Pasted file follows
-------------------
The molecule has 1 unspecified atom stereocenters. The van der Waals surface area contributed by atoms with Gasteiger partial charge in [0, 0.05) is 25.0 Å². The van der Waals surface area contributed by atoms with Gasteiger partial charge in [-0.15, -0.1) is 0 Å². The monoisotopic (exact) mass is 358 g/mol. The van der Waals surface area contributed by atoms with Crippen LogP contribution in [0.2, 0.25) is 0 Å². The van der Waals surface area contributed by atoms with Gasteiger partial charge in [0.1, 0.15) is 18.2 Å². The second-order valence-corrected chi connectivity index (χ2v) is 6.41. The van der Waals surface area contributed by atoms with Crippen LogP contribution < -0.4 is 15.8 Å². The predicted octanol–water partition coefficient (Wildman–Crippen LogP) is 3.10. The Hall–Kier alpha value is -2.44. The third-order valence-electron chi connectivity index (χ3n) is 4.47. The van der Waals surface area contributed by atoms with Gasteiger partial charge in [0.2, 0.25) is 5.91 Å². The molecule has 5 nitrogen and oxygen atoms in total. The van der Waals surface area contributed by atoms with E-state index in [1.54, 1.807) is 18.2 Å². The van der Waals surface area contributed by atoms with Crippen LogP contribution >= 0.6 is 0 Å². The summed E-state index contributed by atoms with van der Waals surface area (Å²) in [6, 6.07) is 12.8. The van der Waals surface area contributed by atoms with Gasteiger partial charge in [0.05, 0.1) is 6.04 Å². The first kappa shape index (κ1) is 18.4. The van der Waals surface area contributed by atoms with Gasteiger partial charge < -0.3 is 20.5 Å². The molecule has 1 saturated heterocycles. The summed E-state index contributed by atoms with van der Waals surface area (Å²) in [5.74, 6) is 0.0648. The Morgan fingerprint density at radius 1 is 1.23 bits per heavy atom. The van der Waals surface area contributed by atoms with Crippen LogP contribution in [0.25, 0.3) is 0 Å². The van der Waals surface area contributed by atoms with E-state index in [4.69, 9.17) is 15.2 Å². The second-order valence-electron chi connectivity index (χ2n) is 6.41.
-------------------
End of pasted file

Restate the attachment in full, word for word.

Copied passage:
The molecule has 1 unspecified atom stereocenters. The van der Waals surface area contributed by atoms with Gasteiger partial charge in [0, 0.05) is 25.0 Å². The van der Waals surface area contributed by atoms with Gasteiger partial charge in [-0.15, -0.1) is 0 Å². The monoisotopic (exact) mass is 358 g/mol. The van der Waals surface area contributed by atoms with Crippen LogP contribution in [0.2, 0.25) is 0 Å². The van der Waals surface area contributed by atoms with Gasteiger partial charge in [0.1, 0.15) is 18.2 Å². The second-order valence-corrected chi connectivity index (χ2v) is 6.41. The van der Waals surface area contributed by atoms with Crippen LogP contribution < -0.4 is 15.8 Å². The predicted octanol–water partition coefficient (Wildman–Crippen LogP) is 3.10. The Hall–Kier alpha value is -2.44. The third-order valence-electron chi connectivity index (χ3n) is 4.47. The van der Waals surface area contributed by atoms with Gasteiger partial charge in [0.2, 0.25) is 5.91 Å². The molecule has 5 nitrogen and oxygen atoms in total. The van der Waals surface area contributed by atoms with E-state index in [1.54, 1.807) is 18.2 Å². The van der Waals surface area contributed by atoms with Crippen LogP contribution >= 0.6 is 0 Å². The summed E-state index contributed by atoms with van der Waals surface area (Å²) in [6, 6.07) is 12.8. The van der Waals surface area contributed by atoms with Gasteiger partial charge in [0.05, 0.1) is 6.04 Å². The first kappa shape index (κ1) is 18.4. The van der Waals surface area contributed by atoms with Gasteiger partial charge < -0.3 is 20.5 Å². The molecule has 1 saturated heterocycles. The summed E-state index contributed by atoms with van der Waals surface area (Å²) in [5.74, 6) is 0.0648. The Morgan fingerprint density at radius 1 is 1.23 bits per heavy atom. The van der Waals surface area contributed by atoms with Crippen LogP contribution in [0.25, 0.3) is 0 Å². The van der Waals surface area contributed by atoms with E-state index in [4.69, 9.17) is 15.2 Å². The second-order valence-electron chi connectivity index (χ2n) is 6.41.